Plaintiffs are entitled to be reimbursed for all of the medical expenses
attributable to their injuries. They must first prove that the expenses were due
to the defendant’s conduct rather than a preexisting or coincidental condition.
They must then prove that the expenses were reasonable and necessary.
Finally, they must project the cost of future medical care necessitated by the
injury. Each of these issues requires expert testimony, usually available from
the plaintiff’s treating physician. (This is true even in medical malpractice cases
because it does not require questioning the competence of a fellow physician.)
The defendant must then contest the plaintiff’s need for medical care. This is
complicated by the general assumption that a plaintiff has no incentive to
submit to unnecessary medical care. Unfortunately for the defense, medical
expenses have great strategic value.
Unlike medical malpractice litigation, most personal injury cases begin with a
plaintiff who was in good health and suffered an acute injury. In an automobile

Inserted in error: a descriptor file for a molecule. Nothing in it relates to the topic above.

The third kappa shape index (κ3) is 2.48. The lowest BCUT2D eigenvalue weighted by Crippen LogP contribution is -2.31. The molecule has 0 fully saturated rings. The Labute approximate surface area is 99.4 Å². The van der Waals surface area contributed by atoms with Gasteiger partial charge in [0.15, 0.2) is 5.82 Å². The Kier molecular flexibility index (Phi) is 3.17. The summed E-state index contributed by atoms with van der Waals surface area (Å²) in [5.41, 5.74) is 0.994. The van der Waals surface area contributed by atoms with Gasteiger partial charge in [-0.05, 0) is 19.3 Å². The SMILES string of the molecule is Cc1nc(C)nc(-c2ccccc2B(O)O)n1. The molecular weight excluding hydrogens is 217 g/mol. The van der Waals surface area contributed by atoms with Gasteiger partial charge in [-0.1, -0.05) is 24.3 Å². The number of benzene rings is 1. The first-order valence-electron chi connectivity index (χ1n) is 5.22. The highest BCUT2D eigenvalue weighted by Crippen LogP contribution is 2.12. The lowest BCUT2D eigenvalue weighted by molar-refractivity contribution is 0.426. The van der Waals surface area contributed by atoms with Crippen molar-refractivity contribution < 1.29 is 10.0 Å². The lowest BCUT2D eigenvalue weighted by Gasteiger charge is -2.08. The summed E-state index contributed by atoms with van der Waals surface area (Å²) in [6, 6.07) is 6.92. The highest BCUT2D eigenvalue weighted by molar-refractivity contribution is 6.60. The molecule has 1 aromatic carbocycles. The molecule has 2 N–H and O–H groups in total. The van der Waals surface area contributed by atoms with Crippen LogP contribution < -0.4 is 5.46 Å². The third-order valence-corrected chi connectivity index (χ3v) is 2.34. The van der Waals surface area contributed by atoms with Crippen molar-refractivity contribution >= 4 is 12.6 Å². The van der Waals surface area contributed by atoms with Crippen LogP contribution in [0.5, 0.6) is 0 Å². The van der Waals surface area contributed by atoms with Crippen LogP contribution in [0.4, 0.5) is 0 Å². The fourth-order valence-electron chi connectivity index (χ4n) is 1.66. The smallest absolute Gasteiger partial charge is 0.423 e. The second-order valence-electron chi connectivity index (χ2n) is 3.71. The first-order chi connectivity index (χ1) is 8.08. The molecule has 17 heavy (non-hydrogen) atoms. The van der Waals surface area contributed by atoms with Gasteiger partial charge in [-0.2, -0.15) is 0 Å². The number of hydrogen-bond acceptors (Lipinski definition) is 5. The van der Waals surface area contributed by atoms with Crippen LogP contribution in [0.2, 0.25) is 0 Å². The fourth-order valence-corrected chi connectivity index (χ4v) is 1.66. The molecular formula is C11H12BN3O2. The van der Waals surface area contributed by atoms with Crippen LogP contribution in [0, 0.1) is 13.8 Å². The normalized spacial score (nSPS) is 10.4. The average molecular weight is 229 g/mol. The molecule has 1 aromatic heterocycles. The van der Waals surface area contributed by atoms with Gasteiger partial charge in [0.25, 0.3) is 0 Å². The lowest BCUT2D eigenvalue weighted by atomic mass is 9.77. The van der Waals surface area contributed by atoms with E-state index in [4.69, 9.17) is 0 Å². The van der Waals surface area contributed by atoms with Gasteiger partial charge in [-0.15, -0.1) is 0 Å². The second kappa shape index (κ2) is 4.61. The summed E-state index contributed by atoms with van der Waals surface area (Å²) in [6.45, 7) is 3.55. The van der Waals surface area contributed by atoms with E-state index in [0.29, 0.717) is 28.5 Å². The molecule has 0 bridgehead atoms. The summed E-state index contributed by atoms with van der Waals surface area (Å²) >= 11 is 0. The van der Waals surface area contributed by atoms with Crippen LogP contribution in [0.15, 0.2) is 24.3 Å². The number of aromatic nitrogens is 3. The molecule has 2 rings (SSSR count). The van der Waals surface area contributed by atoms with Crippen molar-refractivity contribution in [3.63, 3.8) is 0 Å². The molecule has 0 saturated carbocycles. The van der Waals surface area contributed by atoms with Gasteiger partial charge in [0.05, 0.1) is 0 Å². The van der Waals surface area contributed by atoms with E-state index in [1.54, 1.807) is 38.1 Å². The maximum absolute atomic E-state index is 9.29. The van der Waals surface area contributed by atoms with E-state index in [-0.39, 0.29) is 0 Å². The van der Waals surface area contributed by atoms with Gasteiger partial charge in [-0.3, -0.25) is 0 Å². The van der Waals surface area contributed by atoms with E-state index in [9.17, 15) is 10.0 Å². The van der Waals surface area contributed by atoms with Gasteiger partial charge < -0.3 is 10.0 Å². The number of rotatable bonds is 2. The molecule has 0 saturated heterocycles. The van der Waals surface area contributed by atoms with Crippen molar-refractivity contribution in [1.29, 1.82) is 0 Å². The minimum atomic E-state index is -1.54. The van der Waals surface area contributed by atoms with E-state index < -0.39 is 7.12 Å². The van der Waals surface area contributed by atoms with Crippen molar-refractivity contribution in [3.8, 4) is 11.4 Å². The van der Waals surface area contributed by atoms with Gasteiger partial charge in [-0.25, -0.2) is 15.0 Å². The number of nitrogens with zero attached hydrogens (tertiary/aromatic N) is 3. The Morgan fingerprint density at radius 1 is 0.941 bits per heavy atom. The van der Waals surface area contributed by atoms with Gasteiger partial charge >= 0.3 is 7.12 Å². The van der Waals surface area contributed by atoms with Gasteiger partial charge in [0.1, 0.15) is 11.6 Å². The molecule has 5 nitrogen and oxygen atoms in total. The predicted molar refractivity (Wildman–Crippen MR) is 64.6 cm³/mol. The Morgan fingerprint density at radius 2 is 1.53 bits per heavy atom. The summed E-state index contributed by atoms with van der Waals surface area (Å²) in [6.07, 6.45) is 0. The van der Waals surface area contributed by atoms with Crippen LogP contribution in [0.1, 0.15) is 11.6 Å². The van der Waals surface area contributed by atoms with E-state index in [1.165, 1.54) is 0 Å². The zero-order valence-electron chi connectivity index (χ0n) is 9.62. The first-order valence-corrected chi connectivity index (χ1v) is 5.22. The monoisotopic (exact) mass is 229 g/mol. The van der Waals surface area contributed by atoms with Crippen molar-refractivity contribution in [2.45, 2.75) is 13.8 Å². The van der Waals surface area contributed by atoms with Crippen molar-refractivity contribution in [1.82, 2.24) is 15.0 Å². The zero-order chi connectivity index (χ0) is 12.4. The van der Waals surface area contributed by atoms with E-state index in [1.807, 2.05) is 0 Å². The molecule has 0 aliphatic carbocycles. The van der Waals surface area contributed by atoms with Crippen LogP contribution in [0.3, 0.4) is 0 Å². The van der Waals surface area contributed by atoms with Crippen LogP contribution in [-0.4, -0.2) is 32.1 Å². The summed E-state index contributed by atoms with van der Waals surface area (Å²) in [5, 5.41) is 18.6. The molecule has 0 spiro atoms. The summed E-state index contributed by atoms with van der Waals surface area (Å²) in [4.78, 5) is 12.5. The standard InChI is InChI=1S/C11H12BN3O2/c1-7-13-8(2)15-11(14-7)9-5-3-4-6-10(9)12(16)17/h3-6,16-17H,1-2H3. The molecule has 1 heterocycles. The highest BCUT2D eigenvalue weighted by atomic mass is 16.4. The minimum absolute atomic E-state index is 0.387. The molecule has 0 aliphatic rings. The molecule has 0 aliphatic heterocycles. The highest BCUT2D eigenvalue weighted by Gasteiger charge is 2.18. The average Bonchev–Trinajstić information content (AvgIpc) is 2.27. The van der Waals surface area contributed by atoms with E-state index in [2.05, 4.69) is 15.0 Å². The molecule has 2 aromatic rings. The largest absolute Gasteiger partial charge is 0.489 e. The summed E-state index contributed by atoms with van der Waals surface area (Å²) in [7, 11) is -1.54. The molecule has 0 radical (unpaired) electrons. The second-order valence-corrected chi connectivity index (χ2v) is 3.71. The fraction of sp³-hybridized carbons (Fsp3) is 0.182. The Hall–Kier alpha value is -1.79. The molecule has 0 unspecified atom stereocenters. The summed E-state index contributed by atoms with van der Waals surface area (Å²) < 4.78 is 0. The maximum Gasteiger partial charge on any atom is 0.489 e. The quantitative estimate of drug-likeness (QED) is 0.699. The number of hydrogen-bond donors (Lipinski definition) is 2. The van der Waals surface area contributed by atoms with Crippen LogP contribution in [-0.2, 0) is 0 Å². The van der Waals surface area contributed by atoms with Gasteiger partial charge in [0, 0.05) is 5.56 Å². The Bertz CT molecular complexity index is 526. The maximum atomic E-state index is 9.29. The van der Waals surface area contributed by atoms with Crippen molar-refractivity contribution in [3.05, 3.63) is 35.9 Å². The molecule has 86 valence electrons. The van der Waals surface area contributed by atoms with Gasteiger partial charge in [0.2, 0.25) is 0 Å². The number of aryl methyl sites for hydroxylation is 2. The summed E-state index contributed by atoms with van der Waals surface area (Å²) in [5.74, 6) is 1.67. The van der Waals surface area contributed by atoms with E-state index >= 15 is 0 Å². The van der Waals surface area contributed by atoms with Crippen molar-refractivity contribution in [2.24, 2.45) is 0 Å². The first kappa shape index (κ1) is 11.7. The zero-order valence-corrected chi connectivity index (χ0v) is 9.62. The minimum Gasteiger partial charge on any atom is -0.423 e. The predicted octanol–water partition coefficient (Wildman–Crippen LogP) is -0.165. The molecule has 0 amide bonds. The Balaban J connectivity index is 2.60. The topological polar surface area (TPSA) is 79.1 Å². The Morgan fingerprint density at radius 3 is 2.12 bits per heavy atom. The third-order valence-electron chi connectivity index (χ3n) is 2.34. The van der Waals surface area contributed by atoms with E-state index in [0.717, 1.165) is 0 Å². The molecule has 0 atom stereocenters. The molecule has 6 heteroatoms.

accident case, the plaintiff must prove that the accident was due to the
defendant’s negligence. The plaintiff also must put on evidence that the
accident caused the injuries in question. This is usually a perfunctory matter
because the link between the accident and the plaintiff’s injuries is obvious.
The only question is whether some of the medical expenses are attributable to
a preexisting condition and would have been incurred without the accident.
Even if the plaintiff has chronic back pain, she may still claim that the accident
aggravated her problems. The defendant will be liable for the additional
expense of treating the now-worsened back pain. Determining the extent that
a defendant’s conduct aggravated a plaintiff’s preexisting condition is difficult
even in simple automobile accidents. It is frequently the pivotal issue in
medical malpractice litigation.